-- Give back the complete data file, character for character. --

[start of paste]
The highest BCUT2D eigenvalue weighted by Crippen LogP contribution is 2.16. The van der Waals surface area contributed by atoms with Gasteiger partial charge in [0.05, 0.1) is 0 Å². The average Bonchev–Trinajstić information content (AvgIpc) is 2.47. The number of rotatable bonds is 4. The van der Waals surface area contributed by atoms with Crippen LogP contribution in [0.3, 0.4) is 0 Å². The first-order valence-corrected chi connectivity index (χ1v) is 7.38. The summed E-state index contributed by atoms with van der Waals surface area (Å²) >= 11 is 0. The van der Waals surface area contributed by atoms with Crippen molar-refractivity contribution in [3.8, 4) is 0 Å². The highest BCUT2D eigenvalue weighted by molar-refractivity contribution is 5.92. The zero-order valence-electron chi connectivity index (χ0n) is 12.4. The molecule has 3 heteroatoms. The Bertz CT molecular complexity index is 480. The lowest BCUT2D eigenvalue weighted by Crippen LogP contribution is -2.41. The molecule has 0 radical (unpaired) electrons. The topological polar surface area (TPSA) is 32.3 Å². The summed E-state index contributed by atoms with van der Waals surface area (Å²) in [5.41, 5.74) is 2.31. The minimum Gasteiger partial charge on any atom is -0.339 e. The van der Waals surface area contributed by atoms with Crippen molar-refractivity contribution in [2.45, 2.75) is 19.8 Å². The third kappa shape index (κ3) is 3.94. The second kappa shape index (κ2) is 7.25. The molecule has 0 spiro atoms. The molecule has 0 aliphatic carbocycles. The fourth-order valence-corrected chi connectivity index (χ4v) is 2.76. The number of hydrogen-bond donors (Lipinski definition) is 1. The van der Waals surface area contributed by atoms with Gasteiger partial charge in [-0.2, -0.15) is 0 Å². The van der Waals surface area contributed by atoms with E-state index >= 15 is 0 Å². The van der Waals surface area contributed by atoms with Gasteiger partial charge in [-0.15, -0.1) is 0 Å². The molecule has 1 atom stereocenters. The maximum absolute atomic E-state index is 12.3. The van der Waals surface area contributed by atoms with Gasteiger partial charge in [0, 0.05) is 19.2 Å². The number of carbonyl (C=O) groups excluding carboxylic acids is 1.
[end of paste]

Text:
The highest BCUT2D eigenvalue weighted by Crippen LogP contribution is 2.16. The van der Waals surface area contributed by atoms with Gasteiger partial charge in [0.05, 0.1) is 0 Å². The average Bonchev–Trinajstić information content (AvgIpc) is 2.47. The number of rotatable bonds is 4. The van der Waals surface area contributed by atoms with Crippen LogP contribution in [0.3, 0.4) is 0 Å². The first-order valence-corrected chi connectivity index (χ1v) is 7.38. The summed E-state index contributed by atoms with van der Waals surface area (Å²) >= 11 is 0. The van der Waals surface area contributed by atoms with Crippen molar-refractivity contribution in [3.8, 4) is 0 Å². The highest BCUT2D eigenvalue weighted by molar-refractivity contribution is 5.92. The zero-order valence-electron chi connectivity index (χ0n) is 12.4. The molecule has 3 heteroatoms. The Bertz CT molecular complexity index is 480. The lowest BCUT2D eigenvalue weighted by Crippen LogP contribution is -2.41. The molecule has 0 radical (unpaired) electrons. The topological polar surface area (TPSA) is 32.3 Å². The summed E-state index contributed by atoms with van der Waals surface area (Å²) in [5.41, 5.74) is 2.31. The minimum Gasteiger partial charge on any atom is -0.339 e. The van der Waals surface area contributed by atoms with Crippen molar-refractivity contribution in [2.45, 2.75) is 19.8 Å². The third kappa shape index (κ3) is 3.94. The second kappa shape index (κ2) is 7.25. The molecule has 0 spiro atoms. The molecule has 0 aliphatic carbocycles. The fourth-order valence-corrected chi connectivity index (χ4v) is 2.76. The number of hydrogen-bond donors (Lipinski definition) is 1. The van der Waals surface area contributed by atoms with Gasteiger partial charge in [-0.2, -0.15) is 0 Å². The van der Waals surface area contributed by atoms with E-state index >= 15 is 0 Å². The van der Waals surface area contributed by atoms with Gasteiger partial charge in [-0.15, -0.1) is 0 Å². The molecule has 1 atom stereocenters. The maximum absolute atomic E-state index is 12.3. The van der Waals surface area contributed by atoms with Gasteiger partial charge in [0, 0.05) is 19.2 Å². The number of carbonyl (C=O) groups excluding carboxylic acids is 1.